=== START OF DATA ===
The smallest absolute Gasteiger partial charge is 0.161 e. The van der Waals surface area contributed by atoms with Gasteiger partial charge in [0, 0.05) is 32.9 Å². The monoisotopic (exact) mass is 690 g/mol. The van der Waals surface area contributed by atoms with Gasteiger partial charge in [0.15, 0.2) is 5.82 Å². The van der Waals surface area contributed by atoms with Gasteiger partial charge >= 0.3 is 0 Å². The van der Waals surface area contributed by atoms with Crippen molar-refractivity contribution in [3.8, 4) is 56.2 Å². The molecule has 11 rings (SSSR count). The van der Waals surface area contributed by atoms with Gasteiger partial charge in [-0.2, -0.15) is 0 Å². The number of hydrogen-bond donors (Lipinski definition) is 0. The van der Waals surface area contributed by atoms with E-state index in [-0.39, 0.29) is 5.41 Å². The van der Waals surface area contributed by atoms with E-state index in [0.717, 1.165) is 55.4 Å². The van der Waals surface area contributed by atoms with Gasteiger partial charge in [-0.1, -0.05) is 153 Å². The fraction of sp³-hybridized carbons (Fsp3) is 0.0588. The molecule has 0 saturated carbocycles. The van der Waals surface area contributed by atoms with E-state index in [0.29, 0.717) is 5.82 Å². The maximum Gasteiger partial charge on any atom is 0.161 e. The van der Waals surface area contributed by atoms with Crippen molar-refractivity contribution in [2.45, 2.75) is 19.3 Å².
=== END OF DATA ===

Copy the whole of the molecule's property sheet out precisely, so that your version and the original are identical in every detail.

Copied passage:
The smallest absolute Gasteiger partial charge is 0.161 e. The van der Waals surface area contributed by atoms with Gasteiger partial charge in [0, 0.05) is 32.9 Å². The monoisotopic (exact) mass is 690 g/mol. The van der Waals surface area contributed by atoms with Gasteiger partial charge in [0.15, 0.2) is 5.82 Å². The van der Waals surface area contributed by atoms with Gasteiger partial charge >= 0.3 is 0 Å². The van der Waals surface area contributed by atoms with Crippen molar-refractivity contribution in [3.8, 4) is 56.2 Å². The molecule has 11 rings (SSSR count). The van der Waals surface area contributed by atoms with Gasteiger partial charge in [-0.2, -0.15) is 0 Å². The number of hydrogen-bond donors (Lipinski definition) is 0. The van der Waals surface area contributed by atoms with E-state index in [-0.39, 0.29) is 5.41 Å². The van der Waals surface area contributed by atoms with E-state index in [0.717, 1.165) is 55.4 Å². The van der Waals surface area contributed by atoms with Gasteiger partial charge in [-0.1, -0.05) is 153 Å². The fraction of sp³-hybridized carbons (Fsp3) is 0.0588. The molecule has 0 saturated carbocycles. The van der Waals surface area contributed by atoms with E-state index in [0.29, 0.717) is 5.82 Å². The maximum Gasteiger partial charge on any atom is 0.161 e. The van der Waals surface area contributed by atoms with Crippen molar-refractivity contribution in [2.45, 2.75) is 19.3 Å².